There has been speculation that the Olympic flame will be placed on the Eiffel Tower, but the president of the organizing committee, Tony Estanguet, told a press conference the final destination had not been decided.
"The Eiffel Tower has not been decided as the lighting location for the cauldron," he said.
A novelty this time is "collective relays", which could be groups of up to 24 people, with one carrying the torch.
There will be 3,000 collective and 7,000 individual torchbearers, including equal numbers of men and women aged 15 and over.
Each torchbearer will carry the flame for around 4 minutes over a distance of 200 meters.
A third of the torchbearers will be selected by the organizing committee and the sports bodies, another third by relay sponsors Coca-Cola and French bank BPCE, another third by other Olympic partners, and the final 10 percent by the regions hosting the relay.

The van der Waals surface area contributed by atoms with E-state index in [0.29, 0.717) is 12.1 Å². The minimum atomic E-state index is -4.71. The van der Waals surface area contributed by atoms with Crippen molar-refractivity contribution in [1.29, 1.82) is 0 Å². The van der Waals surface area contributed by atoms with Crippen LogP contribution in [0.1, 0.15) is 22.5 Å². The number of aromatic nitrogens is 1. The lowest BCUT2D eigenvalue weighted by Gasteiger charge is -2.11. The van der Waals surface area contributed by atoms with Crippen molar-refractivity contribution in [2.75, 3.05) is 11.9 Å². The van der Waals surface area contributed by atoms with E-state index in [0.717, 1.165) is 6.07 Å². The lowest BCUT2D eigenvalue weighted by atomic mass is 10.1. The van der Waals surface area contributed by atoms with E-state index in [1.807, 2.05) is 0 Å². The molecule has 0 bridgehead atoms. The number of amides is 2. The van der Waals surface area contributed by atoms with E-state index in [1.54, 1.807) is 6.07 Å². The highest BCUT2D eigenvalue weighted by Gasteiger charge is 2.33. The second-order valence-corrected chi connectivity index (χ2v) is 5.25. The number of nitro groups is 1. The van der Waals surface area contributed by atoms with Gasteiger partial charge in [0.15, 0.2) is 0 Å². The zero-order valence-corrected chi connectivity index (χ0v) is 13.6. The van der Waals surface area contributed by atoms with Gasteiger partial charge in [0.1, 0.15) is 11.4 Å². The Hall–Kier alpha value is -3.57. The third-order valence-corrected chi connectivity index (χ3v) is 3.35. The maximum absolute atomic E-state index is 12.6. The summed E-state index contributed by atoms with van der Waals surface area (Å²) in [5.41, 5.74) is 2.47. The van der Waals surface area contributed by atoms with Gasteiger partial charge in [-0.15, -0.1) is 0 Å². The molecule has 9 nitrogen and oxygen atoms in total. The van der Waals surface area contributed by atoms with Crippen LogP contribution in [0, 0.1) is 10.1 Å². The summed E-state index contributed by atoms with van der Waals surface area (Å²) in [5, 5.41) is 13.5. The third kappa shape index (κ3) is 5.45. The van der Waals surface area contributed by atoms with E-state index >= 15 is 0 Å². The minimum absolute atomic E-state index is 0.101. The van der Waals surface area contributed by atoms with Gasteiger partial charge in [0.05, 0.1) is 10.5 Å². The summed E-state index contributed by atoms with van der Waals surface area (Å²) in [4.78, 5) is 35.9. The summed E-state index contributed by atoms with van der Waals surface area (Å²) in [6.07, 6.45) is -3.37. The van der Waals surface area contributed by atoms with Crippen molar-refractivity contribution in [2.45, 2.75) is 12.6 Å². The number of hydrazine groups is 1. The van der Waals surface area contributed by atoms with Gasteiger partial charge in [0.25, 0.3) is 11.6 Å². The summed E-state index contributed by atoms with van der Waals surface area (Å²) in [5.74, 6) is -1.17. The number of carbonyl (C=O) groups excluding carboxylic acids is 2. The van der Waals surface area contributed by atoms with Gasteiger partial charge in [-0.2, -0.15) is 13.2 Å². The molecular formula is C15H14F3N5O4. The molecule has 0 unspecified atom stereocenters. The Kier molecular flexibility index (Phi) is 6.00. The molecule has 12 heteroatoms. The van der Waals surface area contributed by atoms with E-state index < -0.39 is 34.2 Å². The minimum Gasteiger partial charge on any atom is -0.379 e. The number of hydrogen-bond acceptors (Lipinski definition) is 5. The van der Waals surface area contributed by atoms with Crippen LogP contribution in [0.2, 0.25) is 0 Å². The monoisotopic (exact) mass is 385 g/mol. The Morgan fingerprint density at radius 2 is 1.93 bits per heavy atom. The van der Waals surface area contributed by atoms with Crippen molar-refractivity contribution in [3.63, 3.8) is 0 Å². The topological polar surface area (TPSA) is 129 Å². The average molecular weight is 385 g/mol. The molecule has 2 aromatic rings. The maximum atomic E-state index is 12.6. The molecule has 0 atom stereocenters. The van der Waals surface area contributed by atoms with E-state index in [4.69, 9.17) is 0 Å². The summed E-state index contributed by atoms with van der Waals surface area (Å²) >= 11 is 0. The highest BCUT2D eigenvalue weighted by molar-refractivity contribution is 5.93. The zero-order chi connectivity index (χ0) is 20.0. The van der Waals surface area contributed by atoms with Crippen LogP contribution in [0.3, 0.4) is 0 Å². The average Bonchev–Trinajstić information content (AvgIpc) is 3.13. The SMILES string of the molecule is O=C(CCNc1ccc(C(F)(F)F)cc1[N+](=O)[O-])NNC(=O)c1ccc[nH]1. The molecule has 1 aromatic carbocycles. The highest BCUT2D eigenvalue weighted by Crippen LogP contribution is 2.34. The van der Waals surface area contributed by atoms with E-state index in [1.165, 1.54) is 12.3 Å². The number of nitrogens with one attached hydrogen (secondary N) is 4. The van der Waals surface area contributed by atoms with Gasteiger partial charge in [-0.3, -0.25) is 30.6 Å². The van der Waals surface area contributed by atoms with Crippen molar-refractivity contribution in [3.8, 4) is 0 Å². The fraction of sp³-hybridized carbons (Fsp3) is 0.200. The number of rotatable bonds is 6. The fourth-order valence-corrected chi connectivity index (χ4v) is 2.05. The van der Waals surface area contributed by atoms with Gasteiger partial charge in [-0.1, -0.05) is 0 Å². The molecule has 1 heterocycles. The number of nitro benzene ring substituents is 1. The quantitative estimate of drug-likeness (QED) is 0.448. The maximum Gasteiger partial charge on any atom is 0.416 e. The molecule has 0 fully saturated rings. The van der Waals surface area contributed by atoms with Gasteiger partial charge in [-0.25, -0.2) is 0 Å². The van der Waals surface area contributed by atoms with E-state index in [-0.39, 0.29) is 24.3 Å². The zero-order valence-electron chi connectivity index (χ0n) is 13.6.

The International Olympic Committee forbids elected officials and religious figures carrying the flame.
Some French departments refused to take part, deeming the 180,000-euro ($193,000) cost prohibitive.
The organizers said there would be "an itinerant bubble" of security around the flame provided by the French gendarmes, police and local security forces.
The Paralympic torch relay, which will arrive in Paris on August 28 for the opening of the Paralympic Games, will involve 1,000 torchbearers, and will be shorter.
The record for most torch bearers is 20,000 ahead of the Beijing summer Games in 2008. That relay passed through 19 countries, where it was carried by more than 1,300 bearers, before reaching China. It covered a total of 85,000 miles on its 130-day journey.
For the last Summer Olympics in Japan in 2021, the Olympic torch relay was banned from public thoroughfares in many departments, including Tokyo, because of Covid. For the same reason the relay ahead of the 2022 Winter Games was reduced to three stages in Beijing.
At the London Olympics in 2013, 8,000 people relayed the flame.